Young Fred Hollows
Fred Hollows was born on April 9, 1929 in Dunedin, New Zealand, the second of Joseph and Clarice Hollows’ four boys.
According to Fred, his mother and father were “very strong in the church”. The family atmosphere was respectable, teetotal and non-smoking, but not pious and not judgmental.
Fred was most influenced by his father, who was a kind of Christian Marxist, a pacifist with firm views about the basic wage. Joseph Hollows was a railwayman, the son and grandson of coalminers. He was also a keen chrysanthemum grower – a hobby he turned into a successful business when he retired and the family shifted to a small plot of land out of town.
As a teenager Fred enjoyed the Protestant Boys' Brigade, camping and tramping about the country. He attended church enthusiastically, played trumpet in the Brigade band, and the bugle at school. He did well academically when he was interested, and played First XV rugby where his smaller stature meant he spent “a good few Saturday nights” getting stitched up at the hospital.
Towards the end of high school Fred sat some Bible study exams, came first in New Zealand and set off for Divinity and Arts at Otago University in Dunedin, imagining he’d become a minister. “You go with your strengths, don’t you,” said Fred.
A very changed character indeed
A year later a summer holiday job in a mental hospital at Porirua changed Fred’s outlook completely.
His fellow workers were knockabout blokes, ex-seamen, some who’d been in the war, and in these tough, kind, gentle men Fred “discovered what secular goodness was”. In the challenging atmosphere of the wards they stood their ground with barely a raised voice. Outside work they liked a bit of a drink and a good time.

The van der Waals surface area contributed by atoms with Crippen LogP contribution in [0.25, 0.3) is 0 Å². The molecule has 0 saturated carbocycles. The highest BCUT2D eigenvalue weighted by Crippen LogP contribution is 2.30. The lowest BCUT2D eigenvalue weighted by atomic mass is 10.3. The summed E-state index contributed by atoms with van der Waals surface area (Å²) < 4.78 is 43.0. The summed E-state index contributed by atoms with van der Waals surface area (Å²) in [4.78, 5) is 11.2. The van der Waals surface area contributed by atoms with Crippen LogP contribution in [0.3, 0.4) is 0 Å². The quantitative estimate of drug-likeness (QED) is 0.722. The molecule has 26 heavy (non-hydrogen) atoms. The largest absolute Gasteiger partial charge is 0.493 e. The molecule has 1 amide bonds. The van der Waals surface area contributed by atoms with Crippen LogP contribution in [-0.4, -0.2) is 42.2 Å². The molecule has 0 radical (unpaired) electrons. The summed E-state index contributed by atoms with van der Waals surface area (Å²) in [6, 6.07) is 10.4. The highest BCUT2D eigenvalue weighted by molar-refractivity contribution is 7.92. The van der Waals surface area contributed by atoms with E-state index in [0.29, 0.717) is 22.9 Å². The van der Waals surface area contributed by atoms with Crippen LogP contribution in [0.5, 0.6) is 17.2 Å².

According to Fred, he arrived in Porirua “a teetotal, non-smoking virgin” and came back “a very changed character indeed”.
Fred returned to Dunedin an agnostic interested in psychology. He dropped Divinity and took subjects that helped him understand how the brain works, like chemistry and physiology. He got into rock climbing, worked in the bush during the holidays and in his third year continued what was now an Arts degree with science and education subjects at Victoria University in Wellington.
A mail plane brings an offer
Fred was working deep in the South Island bush at the end of that year when a rare mail plane delivered two letters. One from Victoria University saying he’d failed an education subject, and the other from the University of Otago in Dunedin saying that, since he’d come in the top 100 in New Zealand in his science subjects, they’d like to offer him a place in medicine.
No time to think too hard about it as the plane was leaving that same day, but a medical student in the camp said medicine was “bloody good” and that it’d always give him a well-paid job, so Fred scribbled off 'yes' to Otago, and started medical school at the end of the summer.
Work hard and play hard
For the next few years he “studied hard in bursts, played up a bit” and, on the weekends, headed for the hills.
“Mountain climbing got into my blood then and it was important to me for the next thirty years. It puts things into perspective – risks and skills, life and death, gives you the measure of problems and people,” said Fred.
Fred met his first wife Mary Skiller, who had two children from her first marriage, while working as a mountain guide on the Fox Peak one summer. They parted nearly twenty years later, and Mary died in 1975.